Home: As mentioned above, it’s challenging to find venues where the owners allow parties without being paid. However, if you live in a large enough house, this could work well.
Museum: Many museums have unique rooms that can work well for hosting funeral wakes. Although the rooms usually only seat a few dozen people, they can be ideal for a small gathering with friends and family.
Inviting guests to a funeral wake
Inviting guests to a funeral wake might seem obvious, sometimes an invitation is included with the funeral service invitation. There are a couple of reasons why it is important to send invitations.
Firstly, it makes it easier for family and friends to plan their travel arrangements. Secondly, it gives an advance warning about what time the wake starts so guests can get there early. This is especially helpful when the venue can fill up quickly. When preparing the invitations, include information on the location, details on transport options and any activities planned.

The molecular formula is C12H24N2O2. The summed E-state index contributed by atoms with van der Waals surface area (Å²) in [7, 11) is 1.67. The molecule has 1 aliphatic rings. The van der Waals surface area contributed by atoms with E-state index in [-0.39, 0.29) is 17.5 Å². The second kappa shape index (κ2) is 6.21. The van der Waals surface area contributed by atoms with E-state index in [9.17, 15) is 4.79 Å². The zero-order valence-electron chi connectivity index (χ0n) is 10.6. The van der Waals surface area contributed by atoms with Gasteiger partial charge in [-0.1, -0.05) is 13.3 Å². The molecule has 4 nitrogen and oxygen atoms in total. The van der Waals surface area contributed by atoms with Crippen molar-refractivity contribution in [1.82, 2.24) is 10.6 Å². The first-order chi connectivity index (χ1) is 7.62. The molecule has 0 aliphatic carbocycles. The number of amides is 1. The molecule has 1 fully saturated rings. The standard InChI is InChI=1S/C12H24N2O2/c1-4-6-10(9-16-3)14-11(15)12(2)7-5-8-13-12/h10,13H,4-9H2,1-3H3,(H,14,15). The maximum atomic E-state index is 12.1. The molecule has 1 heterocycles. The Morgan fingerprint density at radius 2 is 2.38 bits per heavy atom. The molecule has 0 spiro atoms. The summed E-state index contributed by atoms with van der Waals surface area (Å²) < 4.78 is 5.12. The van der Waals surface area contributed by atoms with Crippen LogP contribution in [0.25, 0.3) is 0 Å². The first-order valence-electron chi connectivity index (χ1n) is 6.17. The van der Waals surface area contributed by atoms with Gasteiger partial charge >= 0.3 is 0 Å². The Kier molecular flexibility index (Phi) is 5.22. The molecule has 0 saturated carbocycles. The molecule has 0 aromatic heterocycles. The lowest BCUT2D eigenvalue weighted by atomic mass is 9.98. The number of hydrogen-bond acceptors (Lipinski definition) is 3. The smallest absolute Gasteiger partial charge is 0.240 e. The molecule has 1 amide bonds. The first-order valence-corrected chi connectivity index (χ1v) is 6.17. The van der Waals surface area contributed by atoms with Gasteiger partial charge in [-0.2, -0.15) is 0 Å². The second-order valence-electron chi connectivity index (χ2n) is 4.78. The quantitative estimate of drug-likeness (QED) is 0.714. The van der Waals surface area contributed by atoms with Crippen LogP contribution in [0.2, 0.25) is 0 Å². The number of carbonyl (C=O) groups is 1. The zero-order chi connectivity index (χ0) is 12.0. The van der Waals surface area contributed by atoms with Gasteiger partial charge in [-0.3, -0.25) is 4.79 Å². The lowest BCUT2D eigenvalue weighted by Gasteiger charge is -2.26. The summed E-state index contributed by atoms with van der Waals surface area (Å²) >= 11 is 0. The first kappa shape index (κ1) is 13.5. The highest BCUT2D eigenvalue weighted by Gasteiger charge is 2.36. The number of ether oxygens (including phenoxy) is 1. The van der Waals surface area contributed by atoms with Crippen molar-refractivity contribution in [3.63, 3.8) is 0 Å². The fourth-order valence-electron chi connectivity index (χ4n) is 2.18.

Include a telephone number on the invitation so potential visitors know how to reach you. Make sure that you leave plenty of time for replies, as it can take quite a while for someone to arrange transport.
How to organise a low-cost funeral wake
Low-cost funeral wakes can be easily be organised by the family of the deceased, or can be organised through the undertaker. It will obviously save money if the family organise the wake. But why do people decide to have a funeral wake?